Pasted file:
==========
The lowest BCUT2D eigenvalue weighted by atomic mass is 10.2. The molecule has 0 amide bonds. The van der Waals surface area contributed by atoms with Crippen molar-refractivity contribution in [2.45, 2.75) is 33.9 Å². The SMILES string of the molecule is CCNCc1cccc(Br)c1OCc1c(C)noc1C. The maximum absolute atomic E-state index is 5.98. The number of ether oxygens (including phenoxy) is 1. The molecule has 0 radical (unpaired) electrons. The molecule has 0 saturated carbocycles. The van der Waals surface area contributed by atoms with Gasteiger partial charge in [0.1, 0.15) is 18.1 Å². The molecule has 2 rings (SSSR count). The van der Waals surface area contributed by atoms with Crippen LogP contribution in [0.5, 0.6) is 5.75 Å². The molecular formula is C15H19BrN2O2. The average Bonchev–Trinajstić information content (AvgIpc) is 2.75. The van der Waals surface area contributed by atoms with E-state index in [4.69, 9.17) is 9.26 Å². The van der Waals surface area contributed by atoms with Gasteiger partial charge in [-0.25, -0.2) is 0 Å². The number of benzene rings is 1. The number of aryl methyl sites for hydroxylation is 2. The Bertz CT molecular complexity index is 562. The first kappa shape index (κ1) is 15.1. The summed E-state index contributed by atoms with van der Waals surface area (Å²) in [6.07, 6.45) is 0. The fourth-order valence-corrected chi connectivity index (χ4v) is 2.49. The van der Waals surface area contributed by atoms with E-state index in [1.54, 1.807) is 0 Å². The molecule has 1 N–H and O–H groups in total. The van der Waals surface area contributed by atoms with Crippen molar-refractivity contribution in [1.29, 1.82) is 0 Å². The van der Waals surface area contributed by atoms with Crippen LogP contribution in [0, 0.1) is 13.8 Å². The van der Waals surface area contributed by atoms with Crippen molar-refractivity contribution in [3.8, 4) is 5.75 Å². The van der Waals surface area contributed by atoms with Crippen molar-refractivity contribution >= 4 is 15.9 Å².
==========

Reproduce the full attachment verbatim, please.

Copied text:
The lowest BCUT2D eigenvalue weighted by atomic mass is 10.2. The molecule has 0 amide bonds. The van der Waals surface area contributed by atoms with Crippen molar-refractivity contribution in [2.45, 2.75) is 33.9 Å². The SMILES string of the molecule is CCNCc1cccc(Br)c1OCc1c(C)noc1C. The maximum absolute atomic E-state index is 5.98. The number of ether oxygens (including phenoxy) is 1. The molecule has 0 radical (unpaired) electrons. The molecule has 0 saturated carbocycles. The van der Waals surface area contributed by atoms with Gasteiger partial charge in [0.1, 0.15) is 18.1 Å². The molecule has 2 rings (SSSR count). The van der Waals surface area contributed by atoms with Crippen LogP contribution in [0.5, 0.6) is 5.75 Å². The molecular formula is C15H19BrN2O2. The average Bonchev–Trinajstić information content (AvgIpc) is 2.75. The van der Waals surface area contributed by atoms with E-state index in [4.69, 9.17) is 9.26 Å². The van der Waals surface area contributed by atoms with Gasteiger partial charge in [-0.25, -0.2) is 0 Å². The number of benzene rings is 1. The number of aryl methyl sites for hydroxylation is 2. The Bertz CT molecular complexity index is 562. The first kappa shape index (κ1) is 15.1. The summed E-state index contributed by atoms with van der Waals surface area (Å²) in [6.07, 6.45) is 0. The fourth-order valence-corrected chi connectivity index (χ4v) is 2.49. The van der Waals surface area contributed by atoms with E-state index in [1.54, 1.807) is 0 Å². The molecule has 1 N–H and O–H groups in total. The van der Waals surface area contributed by atoms with Crippen molar-refractivity contribution in [1.29, 1.82) is 0 Å². The van der Waals surface area contributed by atoms with Crippen LogP contribution in [0, 0.1) is 13.8 Å². The van der Waals surface area contributed by atoms with Crippen molar-refractivity contribution in [3.8, 4) is 5.75 Å². The van der Waals surface area contributed by atoms with Crippen molar-refractivity contribution >= 4 is 15.9 Å².